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Plan of Attack
Get the Advantage, Get the Goal
By Steve Sampson
General Manager,
Soccer Development

 

For the next few months I will be presenting six articles on how you can coach your players to attack from the middle third of the field through the attacking third. These sessions are designed for teams 12 years old and up. In fact, this progression of exercises was used with the U.S. National team on many occasions as a way to develop our rhythm and speed of play to exploit the spaces behind the opponent's defense.

The ability to maintain possession of the ball under pressure of the opponent is critical to the success of a team. Maintaining possession allows the offensive team time to exploit gaps in a defense or to isolate individual players on the opposite side of the field to attack 1 v 1 (one against one) or through combination play. This will be the focus of these exercises.

The following are the symbols used to identify player and ball movement in our diagrams:

Running or shooting

Passing

Dribbling

Attacking (build up) from the middle to the attacking thirds
1.0 Direct play from the wide position (right side and left side)
Organization of players: diagram 1

1.1 Taking the game to the opponent (a matter of attitude)

In diagram 1 the ball starts with a central midfielder (or a coach). The central midfielder MF 2 passes a ball to MF 1. The pass should be made in front of MF 1 so that he can run forward onto the ball. MF 1's first touch should be toward the defending LB 1. This is very important to establish a positive attitude toward the opponent and the goal. The angle of his/her attack must be directly toward goal for this will create the space needed for the RB 1 to overlap into the space behind LB 1 outlined in a grid. Note: Many young player's first touch will be down the touchline attempting to open up the spaces in the middle of the defense. However, this movement will only serve to take away the wide spaces that the RB 1 is attempting to exploit.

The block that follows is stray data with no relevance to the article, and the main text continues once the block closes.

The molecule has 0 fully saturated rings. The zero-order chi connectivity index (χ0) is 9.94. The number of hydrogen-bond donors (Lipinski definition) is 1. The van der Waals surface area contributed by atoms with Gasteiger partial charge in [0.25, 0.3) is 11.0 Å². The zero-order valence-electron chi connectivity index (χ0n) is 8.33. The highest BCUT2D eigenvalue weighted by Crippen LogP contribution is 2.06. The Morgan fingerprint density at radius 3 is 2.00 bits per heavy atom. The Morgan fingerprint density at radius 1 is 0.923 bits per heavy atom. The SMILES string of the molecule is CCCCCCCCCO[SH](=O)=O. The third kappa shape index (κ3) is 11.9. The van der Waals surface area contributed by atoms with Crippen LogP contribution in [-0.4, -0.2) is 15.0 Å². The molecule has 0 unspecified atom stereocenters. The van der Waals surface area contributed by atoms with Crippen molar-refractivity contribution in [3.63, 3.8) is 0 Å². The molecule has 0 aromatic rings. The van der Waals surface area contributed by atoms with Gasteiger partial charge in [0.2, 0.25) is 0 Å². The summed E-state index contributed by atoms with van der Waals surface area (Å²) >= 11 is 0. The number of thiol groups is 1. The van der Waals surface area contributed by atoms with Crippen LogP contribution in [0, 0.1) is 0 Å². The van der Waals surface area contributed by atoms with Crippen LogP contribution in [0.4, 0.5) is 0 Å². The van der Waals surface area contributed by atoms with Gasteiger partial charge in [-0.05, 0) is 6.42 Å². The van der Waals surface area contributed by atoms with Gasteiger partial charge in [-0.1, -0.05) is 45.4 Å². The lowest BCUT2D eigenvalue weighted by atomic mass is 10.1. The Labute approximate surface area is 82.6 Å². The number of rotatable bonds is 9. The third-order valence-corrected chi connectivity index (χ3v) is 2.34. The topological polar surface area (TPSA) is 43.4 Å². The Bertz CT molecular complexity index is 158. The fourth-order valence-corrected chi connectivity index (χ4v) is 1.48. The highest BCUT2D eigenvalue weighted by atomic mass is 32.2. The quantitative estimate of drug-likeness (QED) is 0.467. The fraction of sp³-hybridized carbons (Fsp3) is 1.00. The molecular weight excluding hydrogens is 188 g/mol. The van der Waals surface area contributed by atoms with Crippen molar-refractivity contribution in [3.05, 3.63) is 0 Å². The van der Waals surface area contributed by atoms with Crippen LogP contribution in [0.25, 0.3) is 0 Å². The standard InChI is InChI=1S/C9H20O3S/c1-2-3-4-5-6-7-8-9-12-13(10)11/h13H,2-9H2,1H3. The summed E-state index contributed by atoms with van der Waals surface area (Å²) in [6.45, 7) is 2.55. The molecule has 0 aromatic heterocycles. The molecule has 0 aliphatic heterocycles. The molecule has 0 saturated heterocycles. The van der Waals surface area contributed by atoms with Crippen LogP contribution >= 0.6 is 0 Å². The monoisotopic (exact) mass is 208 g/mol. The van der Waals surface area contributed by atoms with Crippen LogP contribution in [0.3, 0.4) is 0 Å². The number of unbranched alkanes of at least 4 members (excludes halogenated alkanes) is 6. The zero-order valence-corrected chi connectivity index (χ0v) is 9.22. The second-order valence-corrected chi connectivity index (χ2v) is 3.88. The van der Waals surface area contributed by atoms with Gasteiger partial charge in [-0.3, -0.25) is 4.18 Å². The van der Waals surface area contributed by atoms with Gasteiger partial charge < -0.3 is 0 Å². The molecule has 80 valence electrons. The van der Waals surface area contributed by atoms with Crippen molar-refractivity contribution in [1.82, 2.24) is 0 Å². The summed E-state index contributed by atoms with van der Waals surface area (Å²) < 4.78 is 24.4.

1.2 Overlapping of the outside back

When MF1 touches the ball toward goal this is the signal for the RB1 to immediately sprint to get around MF1. This is the overlapping run. As players get to know each other the RB1 will know immediately when the pass is made by the central midfielder to the wide midfielder that he can begin to make his overlapping run.

1.3 Timing of runs and timing and weight of the pass

The timing of RB1's run is critical in order for him to receive the ball in an onside position. MF1 should release the ball when RB1 reaches a point even with the LB1's position. If MF1 waits too long, the RB1 could be in an offside position when the pass is made. If the ball is played too early is can be easily read by the defense and intercepted.

The weight of the pass is also critical for the ball cannot be played too soft forcing RB1 to come back for the ball. Likewise, it cannot be played too hard for the ball will then be played over the touchline or goal line. The angle of the runs, the timing of the runs, the weight of the pass must all be trained on with great repetition in order to perfect this overlapping run. The exercise progresses from the right side of the field to the left side with LB2 making the overlapping run and receiving the ball from MF 4. Once either LB1 or LB 2 cross the ball then the central MF2 or central MF 3 immediately plays the ball to the opposite side of the field developing rhythm in the attack. Next month we will spend more time talking about changing the point of the attack, rhythm and speed of play.





 
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